Losing Russia, part II: losing Ukraine

Maanantaina, 18. lokakuuta 2010     0 kommentti(a)
Arkady Moshes
Ohjelmajohtaja - EU:n itäinen naapurusto ja Venäjä -tutkimusohjelma

Analysts no longer hide their concerns about the future of Ukraine’s democracy. Within several months that have passed since Viktor Yanukovich’s election as Ukraine’s president there were enough warnings telling that the earlier achieved standards will not necessarily be preserved.

The most recent signal was the repeal of the constitutional amendments adopted in 2004 and transferring some of the presidential competences to the parliament. Now Viktor Yanukovich takes those powers back, re-establishing full control over the security services and re-gaining the right to appoint the prime minister.

Of course, Ukraine is a sovereign state and has the right to change its legal regime the way it would see fit. The problem is that we know the background: manipulation with the law in March that allowed the new president to have a cabinet of ministers headed by his loyalist Nikolai Azarov; legally dubious ratification of the April agreement with Russia extending the lease of the Sevastopol naval base until 2042; multiple cases of alleged intimidation or bribery involving opposition politicians; pressure on the media; and, finally, cherry-picking and deviations from the just reinstated fundamental low, when extending the terms in office of both the president and the parliament according to the 2004 version of Constitution rather then sticking to shorter stints in compliance with the original text.

There is little doubt that the new administration is aiming to consolidate as much power as possible and to import the Russian model to Ukraine. Apparently aware of their inability to play by the rules of the pluralist political system which has emerged in Ukraine and has led to the victory of the then opposition four times out of four elections held since 2004, Ukraine’s new rulers want to play with the rules.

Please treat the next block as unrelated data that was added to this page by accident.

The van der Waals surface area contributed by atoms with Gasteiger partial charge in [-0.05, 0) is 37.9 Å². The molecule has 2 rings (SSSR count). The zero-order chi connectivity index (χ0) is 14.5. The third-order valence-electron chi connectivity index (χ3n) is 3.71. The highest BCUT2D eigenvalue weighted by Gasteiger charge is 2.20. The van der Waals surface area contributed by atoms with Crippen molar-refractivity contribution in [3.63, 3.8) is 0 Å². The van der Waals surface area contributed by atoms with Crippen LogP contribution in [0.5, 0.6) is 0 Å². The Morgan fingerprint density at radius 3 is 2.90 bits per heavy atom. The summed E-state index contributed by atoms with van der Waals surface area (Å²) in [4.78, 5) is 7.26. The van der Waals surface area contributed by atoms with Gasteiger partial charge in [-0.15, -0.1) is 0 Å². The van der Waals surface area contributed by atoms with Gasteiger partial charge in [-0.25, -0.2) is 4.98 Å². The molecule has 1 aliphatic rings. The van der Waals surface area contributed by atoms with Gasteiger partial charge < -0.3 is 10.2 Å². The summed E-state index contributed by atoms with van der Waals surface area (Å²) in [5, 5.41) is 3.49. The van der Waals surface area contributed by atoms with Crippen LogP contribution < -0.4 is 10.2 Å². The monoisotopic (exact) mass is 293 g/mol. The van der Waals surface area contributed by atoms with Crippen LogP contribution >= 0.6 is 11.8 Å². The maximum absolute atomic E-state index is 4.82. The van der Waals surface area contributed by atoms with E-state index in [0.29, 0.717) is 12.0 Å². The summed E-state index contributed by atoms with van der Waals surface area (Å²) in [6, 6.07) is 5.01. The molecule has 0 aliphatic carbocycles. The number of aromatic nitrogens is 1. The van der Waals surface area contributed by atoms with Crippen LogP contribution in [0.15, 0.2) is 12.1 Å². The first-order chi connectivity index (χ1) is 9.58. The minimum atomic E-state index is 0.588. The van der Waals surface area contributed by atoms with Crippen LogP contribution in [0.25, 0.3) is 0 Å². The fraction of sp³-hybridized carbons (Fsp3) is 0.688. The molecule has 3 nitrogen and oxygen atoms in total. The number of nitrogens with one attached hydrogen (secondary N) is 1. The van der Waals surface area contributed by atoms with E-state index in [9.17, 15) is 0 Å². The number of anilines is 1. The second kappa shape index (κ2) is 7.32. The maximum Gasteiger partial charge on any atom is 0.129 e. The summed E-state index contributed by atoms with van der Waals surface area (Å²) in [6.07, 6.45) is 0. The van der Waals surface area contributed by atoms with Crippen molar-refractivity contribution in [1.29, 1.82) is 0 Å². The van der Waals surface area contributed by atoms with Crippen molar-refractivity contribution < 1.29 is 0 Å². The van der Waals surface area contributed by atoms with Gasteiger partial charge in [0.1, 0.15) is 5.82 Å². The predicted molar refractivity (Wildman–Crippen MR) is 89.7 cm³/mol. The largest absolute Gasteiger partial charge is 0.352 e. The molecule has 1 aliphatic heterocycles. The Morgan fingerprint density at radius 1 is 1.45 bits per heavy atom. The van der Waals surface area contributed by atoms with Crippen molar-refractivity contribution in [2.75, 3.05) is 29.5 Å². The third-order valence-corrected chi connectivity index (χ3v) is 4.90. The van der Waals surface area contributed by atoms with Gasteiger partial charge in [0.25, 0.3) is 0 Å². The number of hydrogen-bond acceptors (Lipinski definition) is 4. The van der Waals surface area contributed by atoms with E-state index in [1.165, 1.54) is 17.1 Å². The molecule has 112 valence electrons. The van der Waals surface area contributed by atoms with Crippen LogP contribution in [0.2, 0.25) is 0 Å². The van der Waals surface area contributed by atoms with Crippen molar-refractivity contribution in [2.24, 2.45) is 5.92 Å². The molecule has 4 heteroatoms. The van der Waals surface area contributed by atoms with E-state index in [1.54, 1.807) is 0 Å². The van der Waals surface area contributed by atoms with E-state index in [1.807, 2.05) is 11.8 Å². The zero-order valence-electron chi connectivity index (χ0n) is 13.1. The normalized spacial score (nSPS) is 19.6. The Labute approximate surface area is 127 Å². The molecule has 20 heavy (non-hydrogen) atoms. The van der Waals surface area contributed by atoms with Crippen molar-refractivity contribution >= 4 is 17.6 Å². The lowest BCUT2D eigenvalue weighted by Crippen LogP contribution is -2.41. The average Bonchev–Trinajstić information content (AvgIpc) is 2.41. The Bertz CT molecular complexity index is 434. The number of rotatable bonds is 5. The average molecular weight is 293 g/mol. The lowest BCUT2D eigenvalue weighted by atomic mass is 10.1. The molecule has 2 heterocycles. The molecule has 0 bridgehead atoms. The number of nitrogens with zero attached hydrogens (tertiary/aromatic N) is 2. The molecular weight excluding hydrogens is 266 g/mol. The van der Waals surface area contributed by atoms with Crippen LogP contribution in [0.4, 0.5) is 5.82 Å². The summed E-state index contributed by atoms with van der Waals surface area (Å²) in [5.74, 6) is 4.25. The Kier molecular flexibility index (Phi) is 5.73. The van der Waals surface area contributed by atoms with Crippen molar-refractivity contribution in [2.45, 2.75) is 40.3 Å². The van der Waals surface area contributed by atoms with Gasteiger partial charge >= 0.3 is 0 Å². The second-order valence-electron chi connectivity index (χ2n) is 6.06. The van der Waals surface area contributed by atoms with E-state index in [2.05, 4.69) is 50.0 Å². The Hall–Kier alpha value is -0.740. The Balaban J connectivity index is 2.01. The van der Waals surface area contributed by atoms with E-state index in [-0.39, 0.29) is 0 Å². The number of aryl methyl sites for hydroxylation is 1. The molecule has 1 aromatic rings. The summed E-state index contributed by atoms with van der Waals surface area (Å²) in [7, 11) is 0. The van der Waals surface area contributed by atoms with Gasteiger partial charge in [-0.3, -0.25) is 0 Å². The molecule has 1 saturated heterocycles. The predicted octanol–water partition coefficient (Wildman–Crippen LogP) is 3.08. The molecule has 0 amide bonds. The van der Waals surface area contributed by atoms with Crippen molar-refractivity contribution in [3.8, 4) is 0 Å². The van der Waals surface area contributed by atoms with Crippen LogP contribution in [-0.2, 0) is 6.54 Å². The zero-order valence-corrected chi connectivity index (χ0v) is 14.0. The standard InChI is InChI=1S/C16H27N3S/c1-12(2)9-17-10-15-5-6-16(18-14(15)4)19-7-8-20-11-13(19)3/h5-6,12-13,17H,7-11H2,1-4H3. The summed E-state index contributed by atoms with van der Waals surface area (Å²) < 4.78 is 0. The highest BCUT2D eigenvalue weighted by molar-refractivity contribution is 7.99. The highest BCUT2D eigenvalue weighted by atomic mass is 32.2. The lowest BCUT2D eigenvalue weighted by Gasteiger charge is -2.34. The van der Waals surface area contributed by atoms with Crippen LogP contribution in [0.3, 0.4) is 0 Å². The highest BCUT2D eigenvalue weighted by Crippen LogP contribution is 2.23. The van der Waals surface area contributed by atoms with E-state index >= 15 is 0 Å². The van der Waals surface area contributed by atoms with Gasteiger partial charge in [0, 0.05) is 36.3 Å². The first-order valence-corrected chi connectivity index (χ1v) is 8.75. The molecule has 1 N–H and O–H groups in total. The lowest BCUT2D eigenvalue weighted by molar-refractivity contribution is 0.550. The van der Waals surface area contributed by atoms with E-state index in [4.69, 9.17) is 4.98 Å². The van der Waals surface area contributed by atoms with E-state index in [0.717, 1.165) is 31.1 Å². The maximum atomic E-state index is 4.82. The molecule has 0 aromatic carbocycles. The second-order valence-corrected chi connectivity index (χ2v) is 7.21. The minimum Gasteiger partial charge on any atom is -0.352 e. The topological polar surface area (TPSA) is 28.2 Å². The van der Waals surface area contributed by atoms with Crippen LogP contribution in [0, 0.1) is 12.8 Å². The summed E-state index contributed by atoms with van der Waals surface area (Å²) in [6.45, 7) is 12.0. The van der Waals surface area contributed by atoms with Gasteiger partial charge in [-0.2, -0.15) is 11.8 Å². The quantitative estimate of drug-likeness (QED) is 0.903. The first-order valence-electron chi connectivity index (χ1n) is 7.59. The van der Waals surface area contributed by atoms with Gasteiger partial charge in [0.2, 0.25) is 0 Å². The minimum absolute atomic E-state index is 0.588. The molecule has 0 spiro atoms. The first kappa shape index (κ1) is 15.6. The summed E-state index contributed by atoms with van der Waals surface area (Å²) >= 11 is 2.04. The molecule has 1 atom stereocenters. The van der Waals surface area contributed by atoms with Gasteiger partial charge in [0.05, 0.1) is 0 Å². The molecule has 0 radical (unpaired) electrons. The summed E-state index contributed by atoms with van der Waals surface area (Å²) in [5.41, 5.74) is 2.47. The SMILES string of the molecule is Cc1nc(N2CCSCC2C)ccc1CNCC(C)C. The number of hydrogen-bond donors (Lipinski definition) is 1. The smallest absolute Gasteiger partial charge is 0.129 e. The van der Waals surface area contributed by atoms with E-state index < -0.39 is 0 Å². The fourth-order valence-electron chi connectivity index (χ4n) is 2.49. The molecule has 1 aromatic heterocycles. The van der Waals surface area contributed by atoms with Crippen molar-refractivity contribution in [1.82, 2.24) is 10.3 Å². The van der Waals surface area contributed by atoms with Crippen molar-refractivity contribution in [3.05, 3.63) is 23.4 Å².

But as repeated many times, Ukraine is not Russia. When the latter was embarking on its course of de-democratization, its economy was growing, Vladimir Putin’s approval rating was sky-rocketing and the society at large was either apathetic or nostalgic for the “order”. On the contrary, Ukraine’s economy is still in a terrible shape, the support for the president and the cabinet decreased considerably if compared with the February election days, and numerous representatives of opposition parties, civil society and western regions of the country resist the concentration of power.

In this situation Kiev needs consent, or acquiescence, or at least silence of the West. If the West could say clearly that Ukraine’s backtracking from democracy would have a clear price tag in terms of economic and political interaction with the regime, the effect would be more than likely. For, democrats or not, Mr. Yanukovich and the oligarchs in his entourage cannot afford to be left one on one with the assertive Russia. In other words, unlike Putin’s Russia, Yanukovich’s Ukraine would care about the Western response.

Yet, can current Ukraine’s diplomacy secure the “understanding” of EU and the US? Well, insofar, little has spoken to the contrary. One can easily hear the talks about Ukraine needing “stability” – and often this will be the same people who five years ago valued stability over democracy when they spoke about Russia – or find “pragmatists” in some EU national capitals who would be ready to please Moscow by stopping the policy of democracy-promotion in Russia’s vicinity.

No doubt, the game is not over yet. But if instead of actually playing the game the West chooses a position of an outside observer, however comfortable such a position may seem to the people whose mantra is that they have “too much on the plate already”, the odds will not be very encouraging.

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